The Story of Duo Duo
Despite the common portrayal of the Chinese as animal-abusing monsters, there is a grassroots movement growing in China, as with the rest of the world. The Duo Duo Project, and its conference this weekend in San Francisco, are powerful examples of this growth.
by Wayne Hsiung
I've said before that being Chinese in the animal rights movement is a lot like being a Dodgers fan at a Giants game. There is this vague sense among many that you just don't belong. People almost always assume that you're a passerby rather than a participant. And some even show active hostility. There are so many campaigns directed against East Asians that it's hard for even the most non-racist people to not be affected. So much of discrimination -- including speciesism -- is not even conscious. And studies have found that even arbitrary visual classifications, such as wearing a different colored t-shirt, can create biases among young children. "You're different, so you're bad." The effect is even more pronounced when there is active conflict between "us" and the "other."
This is problematic for two reasons. First, the targeted class is often not, in fact, any more likely to engage in the problematic behavior at issue. Studies have shown, for example, that people are far more likely to shoot at a black man, even if there is no reason to think the black man poses a danger. Second, given the incredible importance of local and peer influence in effecting social change, we need buy in from targeted communities to actually have a positive impact. We can't change the Chinese -- or any other group -- if we don't have Chinese voices in our movement.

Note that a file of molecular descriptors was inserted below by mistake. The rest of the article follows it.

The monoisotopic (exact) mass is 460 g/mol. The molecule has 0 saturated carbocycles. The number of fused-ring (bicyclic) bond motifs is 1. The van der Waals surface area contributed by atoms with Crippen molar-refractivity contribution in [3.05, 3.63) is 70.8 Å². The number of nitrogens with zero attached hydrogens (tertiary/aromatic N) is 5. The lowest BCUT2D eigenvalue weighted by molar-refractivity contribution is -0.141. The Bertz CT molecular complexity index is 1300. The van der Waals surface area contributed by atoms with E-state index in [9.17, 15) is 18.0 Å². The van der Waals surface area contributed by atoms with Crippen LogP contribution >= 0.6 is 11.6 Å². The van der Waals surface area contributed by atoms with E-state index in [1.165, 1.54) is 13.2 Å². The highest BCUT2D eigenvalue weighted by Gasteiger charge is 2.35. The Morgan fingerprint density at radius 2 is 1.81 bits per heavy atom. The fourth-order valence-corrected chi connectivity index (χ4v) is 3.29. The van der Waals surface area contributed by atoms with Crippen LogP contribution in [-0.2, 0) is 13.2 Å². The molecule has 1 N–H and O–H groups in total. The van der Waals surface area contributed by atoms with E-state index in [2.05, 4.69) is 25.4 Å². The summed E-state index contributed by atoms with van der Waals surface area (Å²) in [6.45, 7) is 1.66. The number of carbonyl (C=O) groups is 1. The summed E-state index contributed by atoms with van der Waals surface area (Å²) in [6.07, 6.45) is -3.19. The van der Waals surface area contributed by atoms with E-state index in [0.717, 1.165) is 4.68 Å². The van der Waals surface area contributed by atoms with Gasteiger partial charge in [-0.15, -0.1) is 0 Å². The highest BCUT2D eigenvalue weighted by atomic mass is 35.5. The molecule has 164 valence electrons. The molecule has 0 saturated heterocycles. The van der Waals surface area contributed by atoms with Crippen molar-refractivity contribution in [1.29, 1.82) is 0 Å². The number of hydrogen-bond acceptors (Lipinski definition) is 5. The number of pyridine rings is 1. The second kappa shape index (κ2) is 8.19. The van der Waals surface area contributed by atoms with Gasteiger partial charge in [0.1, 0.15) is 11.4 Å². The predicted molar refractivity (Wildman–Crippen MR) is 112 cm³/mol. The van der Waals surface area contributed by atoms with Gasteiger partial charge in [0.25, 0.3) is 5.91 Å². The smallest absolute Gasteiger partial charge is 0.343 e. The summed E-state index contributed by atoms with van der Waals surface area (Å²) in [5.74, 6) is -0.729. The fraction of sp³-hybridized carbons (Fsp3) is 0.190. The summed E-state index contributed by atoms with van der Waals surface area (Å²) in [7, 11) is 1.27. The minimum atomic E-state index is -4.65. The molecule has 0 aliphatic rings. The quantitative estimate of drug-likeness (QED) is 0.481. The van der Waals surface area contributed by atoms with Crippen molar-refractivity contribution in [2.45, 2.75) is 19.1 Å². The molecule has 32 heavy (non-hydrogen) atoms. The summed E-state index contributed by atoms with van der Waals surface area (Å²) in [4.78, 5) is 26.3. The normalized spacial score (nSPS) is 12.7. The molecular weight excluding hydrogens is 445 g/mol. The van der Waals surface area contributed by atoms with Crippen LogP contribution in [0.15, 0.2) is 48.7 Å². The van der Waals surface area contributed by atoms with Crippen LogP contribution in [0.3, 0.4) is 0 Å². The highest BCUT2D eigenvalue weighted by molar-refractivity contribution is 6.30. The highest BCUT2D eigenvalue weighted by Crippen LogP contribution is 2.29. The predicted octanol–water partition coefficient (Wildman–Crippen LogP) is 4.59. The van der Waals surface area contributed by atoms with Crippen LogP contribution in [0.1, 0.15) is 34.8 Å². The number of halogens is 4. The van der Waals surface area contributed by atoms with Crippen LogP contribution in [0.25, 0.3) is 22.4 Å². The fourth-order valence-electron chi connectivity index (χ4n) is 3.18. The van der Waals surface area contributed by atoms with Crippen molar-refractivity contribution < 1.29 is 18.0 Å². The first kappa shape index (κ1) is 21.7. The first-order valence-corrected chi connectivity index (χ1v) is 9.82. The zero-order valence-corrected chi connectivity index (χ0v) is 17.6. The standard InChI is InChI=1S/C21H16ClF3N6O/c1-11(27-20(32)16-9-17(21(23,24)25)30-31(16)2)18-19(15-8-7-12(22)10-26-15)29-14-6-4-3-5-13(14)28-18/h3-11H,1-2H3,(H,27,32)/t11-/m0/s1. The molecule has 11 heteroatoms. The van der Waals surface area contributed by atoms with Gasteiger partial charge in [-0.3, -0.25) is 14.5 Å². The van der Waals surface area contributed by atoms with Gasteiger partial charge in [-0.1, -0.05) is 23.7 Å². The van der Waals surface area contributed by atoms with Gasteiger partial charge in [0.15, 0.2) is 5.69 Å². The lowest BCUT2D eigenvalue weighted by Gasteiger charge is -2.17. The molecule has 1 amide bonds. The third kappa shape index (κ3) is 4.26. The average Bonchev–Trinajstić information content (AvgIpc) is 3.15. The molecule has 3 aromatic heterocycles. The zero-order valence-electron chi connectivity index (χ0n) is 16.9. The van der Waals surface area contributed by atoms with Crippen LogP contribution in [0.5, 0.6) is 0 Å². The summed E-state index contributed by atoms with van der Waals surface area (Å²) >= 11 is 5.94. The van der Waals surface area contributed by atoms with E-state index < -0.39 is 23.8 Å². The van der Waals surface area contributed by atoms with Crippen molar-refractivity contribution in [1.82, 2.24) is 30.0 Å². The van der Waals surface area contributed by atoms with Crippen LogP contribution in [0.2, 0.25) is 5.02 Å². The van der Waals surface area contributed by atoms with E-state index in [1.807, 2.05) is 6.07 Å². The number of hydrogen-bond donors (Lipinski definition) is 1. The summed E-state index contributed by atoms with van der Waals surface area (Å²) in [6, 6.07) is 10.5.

This is why I am so excited to see the Duo Duo Project get off its feet. While not an animal liberation project, it shows that, even in countries and among communities that animal rights activists typically see as an "enemy," change is happening. Andrea Gung, the tireless founder of the Duo Duo Project, will be holding a conference this weekend at Golden Gate Law School to share the stories of activists in China and Taiwan and, even more importantly, the animals they rescue.
Duo Duo himself is a powerful example of this. Abandoned after repeated surgical procedures in the filthy backroom of a veterinary school, Duo Duo was fed by Andrea through a window for days until she could find a way to see him freed. Today, he is in a happy home in the Bay Area. China is the largest and most populous country in the world, and there are many more people like Andrea doing everything they can to help our animal friends. And to have a balanced perspective on China and animals, I think it's vital for all of us to hear Andrea and Duo Duo's story -- and the many similar stories you'll hear at the conference this weekend.
So please join us and the Duo Duo Project this weekend in San Francisco. Because it is when activists all over the world come together that our movement is strongest.